Books

Letters from China

José Antonio García-Prieto writes for Omnes this short review of a book about a missionary in China, very much in keeping with the feast of the saint we celebrate on December 3: St. Francis Xavier.

Francisco Otamendi-December 3, 2022-Reading time: 3 minutes
The Great Wall of China

The Great Wall of China (Photo: Unsplash / Robert Nyman)

"Fulgencio de Bargota. Letters from Kansu (China) 1927-1930", is the title of the small book of 150 pages, recently published by the Fonte publishing house. It gathers the letters that the Capuchin religious Fulgencio (Jerónimo Segura), at the beginning of his missionary adventure in China, sent to the Capuchin Fathers of Pamplona, and that these were published in their magazine "Truth and Charity". Now they see the light again, thanks to the careful compilation of Magdalena Aguinaga, who learned about them through the Navarrese historian and 2014 Prince of Viana Award, Tarsicio de Azcona, also a Capuchin.   

Fulgencio, born in 1899, took the habit at a very young age and was ordained a priest in Pamplona in 1923, leaving for China in 1927, together with three other missionaries. After praying in Lourdes and embarking in Genoa, it would take them almost six months to reach their final destination, in eastern Kansu, some two thousand kilometers from Shanghai. Providence arranged for him to die very young, of typhus, at only 31 years of age. However, his "Letters" reveal the action of divine grace in his soul, because they reflect a striking harmony between his youthful apostolic ardor, which appears in the frequent and serious circumstances he faced, often risking his life, and the maturity he shows in his judgments and comments on those vicissitudes and on the social and historical situation of China, torn in those years by continuous civil wars in its vast territory.

His missionary zeal is always alive as shown, among others, in this passage from a 1929 letter addressed to the students of Fuenterrabia: "A few days ago we baptized 17 catechumens... What a kick we gave the devil... and those that await him! For Christmas, I made a small foray to Sant Chá during which I was hungry, bitterly cold and in grave danger of falling into the hands of thieves. On Christmas Day itself, my succulent menu consisted of the following dishes: first, a good appetite; second, a pear; third, a piece of bread; fourth, thanks and no tablecloths were raised because they were conspicuous by their absence. Would you believe that I lost my good temper? Nothing could be further from the truth. I was happier than the Easter I was celebrating. What happened to me was what the great missionary, St. Paul, says: Scio et esurire, et penuriam patiAnd what could be better than to get a little closer to this model of missionaries and live his life and follow in his footsteps, even if from afar? There is nothing like his letters.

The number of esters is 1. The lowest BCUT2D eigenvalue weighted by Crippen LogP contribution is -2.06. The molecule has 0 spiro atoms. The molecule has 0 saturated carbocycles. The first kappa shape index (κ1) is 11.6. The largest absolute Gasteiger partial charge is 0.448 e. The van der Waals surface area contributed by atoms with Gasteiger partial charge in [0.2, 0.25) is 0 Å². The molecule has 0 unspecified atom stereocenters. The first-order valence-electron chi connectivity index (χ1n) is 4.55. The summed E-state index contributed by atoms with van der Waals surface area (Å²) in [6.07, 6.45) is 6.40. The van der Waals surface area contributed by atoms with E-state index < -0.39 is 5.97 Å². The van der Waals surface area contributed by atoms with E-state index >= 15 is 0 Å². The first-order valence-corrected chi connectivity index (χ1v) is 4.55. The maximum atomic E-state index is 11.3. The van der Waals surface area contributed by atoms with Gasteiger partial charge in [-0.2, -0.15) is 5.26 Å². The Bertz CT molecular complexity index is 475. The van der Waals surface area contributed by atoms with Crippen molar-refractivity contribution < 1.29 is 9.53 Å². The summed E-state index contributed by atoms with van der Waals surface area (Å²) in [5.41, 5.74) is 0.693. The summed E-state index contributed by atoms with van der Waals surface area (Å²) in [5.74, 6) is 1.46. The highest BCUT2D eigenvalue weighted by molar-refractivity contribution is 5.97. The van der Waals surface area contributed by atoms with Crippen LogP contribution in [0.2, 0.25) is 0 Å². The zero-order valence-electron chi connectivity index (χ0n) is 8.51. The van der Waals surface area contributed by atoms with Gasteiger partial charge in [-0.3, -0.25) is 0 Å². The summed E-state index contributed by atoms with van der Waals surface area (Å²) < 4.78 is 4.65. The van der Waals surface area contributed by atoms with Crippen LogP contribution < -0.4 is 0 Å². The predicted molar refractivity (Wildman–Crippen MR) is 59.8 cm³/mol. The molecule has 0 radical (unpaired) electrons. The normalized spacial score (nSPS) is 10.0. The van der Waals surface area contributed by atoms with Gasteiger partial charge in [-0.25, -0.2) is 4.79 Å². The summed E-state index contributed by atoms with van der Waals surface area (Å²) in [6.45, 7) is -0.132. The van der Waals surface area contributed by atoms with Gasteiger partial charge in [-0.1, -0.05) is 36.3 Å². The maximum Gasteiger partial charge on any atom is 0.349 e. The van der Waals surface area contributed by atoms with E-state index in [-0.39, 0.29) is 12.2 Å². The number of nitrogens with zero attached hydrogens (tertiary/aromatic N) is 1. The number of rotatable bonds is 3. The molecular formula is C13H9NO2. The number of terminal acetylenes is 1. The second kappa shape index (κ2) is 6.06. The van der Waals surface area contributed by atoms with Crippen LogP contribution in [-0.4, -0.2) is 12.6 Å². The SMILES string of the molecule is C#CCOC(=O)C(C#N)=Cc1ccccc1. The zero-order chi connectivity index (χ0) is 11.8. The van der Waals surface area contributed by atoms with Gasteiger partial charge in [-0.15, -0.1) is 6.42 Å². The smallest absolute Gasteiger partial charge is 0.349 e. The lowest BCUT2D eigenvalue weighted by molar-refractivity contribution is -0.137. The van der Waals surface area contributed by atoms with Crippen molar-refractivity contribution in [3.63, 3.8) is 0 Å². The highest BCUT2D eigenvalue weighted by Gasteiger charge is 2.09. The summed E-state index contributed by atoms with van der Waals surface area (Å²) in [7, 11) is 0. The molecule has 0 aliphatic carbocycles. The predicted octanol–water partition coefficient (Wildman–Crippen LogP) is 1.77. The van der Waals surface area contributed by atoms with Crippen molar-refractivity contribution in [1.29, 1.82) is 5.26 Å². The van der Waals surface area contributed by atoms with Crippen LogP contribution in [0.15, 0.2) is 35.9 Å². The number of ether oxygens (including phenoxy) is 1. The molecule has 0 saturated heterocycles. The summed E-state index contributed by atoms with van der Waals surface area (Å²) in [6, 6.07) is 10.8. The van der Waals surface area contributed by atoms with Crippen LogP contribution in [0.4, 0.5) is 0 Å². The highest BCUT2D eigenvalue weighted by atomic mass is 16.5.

The exquisite respect for Chinese culture and for the full freedom of the people before allowing them to embrace the Christian faith is very remarkable. Thus, when faced with an elderly catechumen who was exultantly asking for baptism, Fulgentius showed a certain reticence, which he expressed in these terms: "What mysterious spring had moved him to ask for baptism that afternoon and with such fervor? Was it the boisterous joy that the catechumens were showing? And he decided to delay it for some time to make sure that the man had grasped the Christian doctrine well and that he would be baptized with absolute freedom. 

The author of the compilation of the "Letters" introduces numerous and suggestive comments, at the foot of the page, that enrich the already entertaining account of the missionary. Thus, with regard to the event just mentioned of the catechumen anxious for baptism and the prudence of the missionary, the author writes: "It is interesting to note, at a distance of almost a century, the respect for the freedom of the missionaries towards the catechumens, allowing them to freely ask for the sacraments". 

In another letter in which Fulgencio stops to comment on the presence in China of several million Mohammedans and the history of their progressive arrival in the country, the author of the book writes: "In this letter we note the historian facet of Fulgencio de Bargota, who in such a short time in China, is able to elaborate an interesting study of Islamism; we think that with little access to written sources. Also because of the lack of time due to the urgency of the mission".

The "Letters" are not lacking in short stories of people - beggars, blind, orphans - who received a fraternal welcome in the Capuchin mission, full of human and Christian warmth. As a whole, they bear witness, once again, to the human and supernatural richness of the missionary work of the Church in the Far East, begun as early as the 16th century by St. Francis Xavier. May the book reach a wide public and may the direct reading of these "Letters" reach an echo in their lives.

The authorFrancisco Otamendi

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